Also, there is a considerable energy efficiency loss throughout the entire system.

For example, generating electricity used for electrolysis of water to give hydrogen that is then stored before combustion or conversion to electricity in a fuel cell is a far less efficient process (around 30 per cent) than generating electricity for direct use (around 80 per cent).

The main benefit from the hydrogen route is that it can be relatively easily stored compared with electricity and with possible marine and aviation applications.

So once again in regard to a future hydrogen economy it is a case of “watch this space”.

You’ve long been a proponent of a “bio-economy”. Can you recap what this is? And why do you believe it would be a good model for New Zealand?

Using woody biomass, straw, animal manure, sewage, municipal solid wastes to produce useful bioenergy for heat, power or transport biofuels is commonplace around the world.

When biomass is combusted, CO2 is produced during the process the same as when burning fossil fuels.

However, instead of the carbon being suddenly released into the atmosphere after millions of years of being stored underground, the CO2 from biomass is recycled through photosynthesis by the next crop or forest growing to replace the one harvested.

Thus, biomass has been agreed internationally to be carbon neutral.

New Zealand has large area of plantation forests harvested for the logs, so thereby leaving large volumes of woody residues behind.

Massey University was contracted around 30 years ago to look at using these “arisings” for generating electricity.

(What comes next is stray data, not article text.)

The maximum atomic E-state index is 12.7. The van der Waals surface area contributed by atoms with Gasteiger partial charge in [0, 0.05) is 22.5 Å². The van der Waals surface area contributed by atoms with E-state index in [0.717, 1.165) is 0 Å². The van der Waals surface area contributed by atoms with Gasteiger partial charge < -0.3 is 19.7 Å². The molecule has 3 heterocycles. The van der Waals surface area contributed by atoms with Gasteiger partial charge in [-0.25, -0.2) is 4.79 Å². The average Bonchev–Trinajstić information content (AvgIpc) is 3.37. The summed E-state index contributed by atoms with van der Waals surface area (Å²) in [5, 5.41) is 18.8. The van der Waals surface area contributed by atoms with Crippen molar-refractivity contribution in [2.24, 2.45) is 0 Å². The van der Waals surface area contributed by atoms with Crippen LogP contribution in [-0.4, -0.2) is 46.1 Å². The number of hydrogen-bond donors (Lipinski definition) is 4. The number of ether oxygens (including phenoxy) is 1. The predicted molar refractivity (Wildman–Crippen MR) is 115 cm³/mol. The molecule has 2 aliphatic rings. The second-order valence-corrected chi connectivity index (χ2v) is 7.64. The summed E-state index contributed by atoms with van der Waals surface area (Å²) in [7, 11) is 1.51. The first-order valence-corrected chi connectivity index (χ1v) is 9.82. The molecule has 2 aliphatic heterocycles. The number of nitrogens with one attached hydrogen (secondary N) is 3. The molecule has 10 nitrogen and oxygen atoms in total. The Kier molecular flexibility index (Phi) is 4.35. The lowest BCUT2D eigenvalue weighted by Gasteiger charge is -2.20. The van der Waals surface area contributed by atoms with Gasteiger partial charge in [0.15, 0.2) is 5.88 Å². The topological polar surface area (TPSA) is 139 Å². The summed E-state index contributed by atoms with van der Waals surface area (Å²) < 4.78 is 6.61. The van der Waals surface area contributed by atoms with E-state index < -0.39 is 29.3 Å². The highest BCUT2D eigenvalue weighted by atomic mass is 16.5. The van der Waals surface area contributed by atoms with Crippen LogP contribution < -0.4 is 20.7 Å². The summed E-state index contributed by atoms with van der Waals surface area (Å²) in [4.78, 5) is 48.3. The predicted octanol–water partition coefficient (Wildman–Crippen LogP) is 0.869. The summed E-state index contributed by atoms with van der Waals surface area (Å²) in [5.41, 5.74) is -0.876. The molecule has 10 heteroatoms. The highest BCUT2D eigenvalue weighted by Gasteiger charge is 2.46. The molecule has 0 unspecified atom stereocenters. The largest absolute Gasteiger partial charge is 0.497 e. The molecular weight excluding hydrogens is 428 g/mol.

Cheap coal and gas made it economically unviable at the time, but the technology was proven and the resource remains.

Z Energy’s biodiesel plant in Wiri, South Auckland. Biofuels are already a tangible example of what could drive a “bioeconomy”. Photo / NZME

Indeed, forest residues – or “slash” – can cause environmental issues when left on the land such as when large amounts were washed on to Tolaga Bay beach a few years ago during a storm.

The technologies involved in simultaneously harvesting, processing and transporting both the logs and the residues as two separate products has been successfully used commercially in many European countries for decades.

It can easily be used here in New Zealand too and generate employment and another revenue stream for forest owners.

The small wood pellet processing industry that has been operating in New Zealand for several years using mainly wood process residues such as sawdust could be expanded if more residues become available.

Interestingly, the 4000 MW Drax power station in UK has been converted from coal to biomass.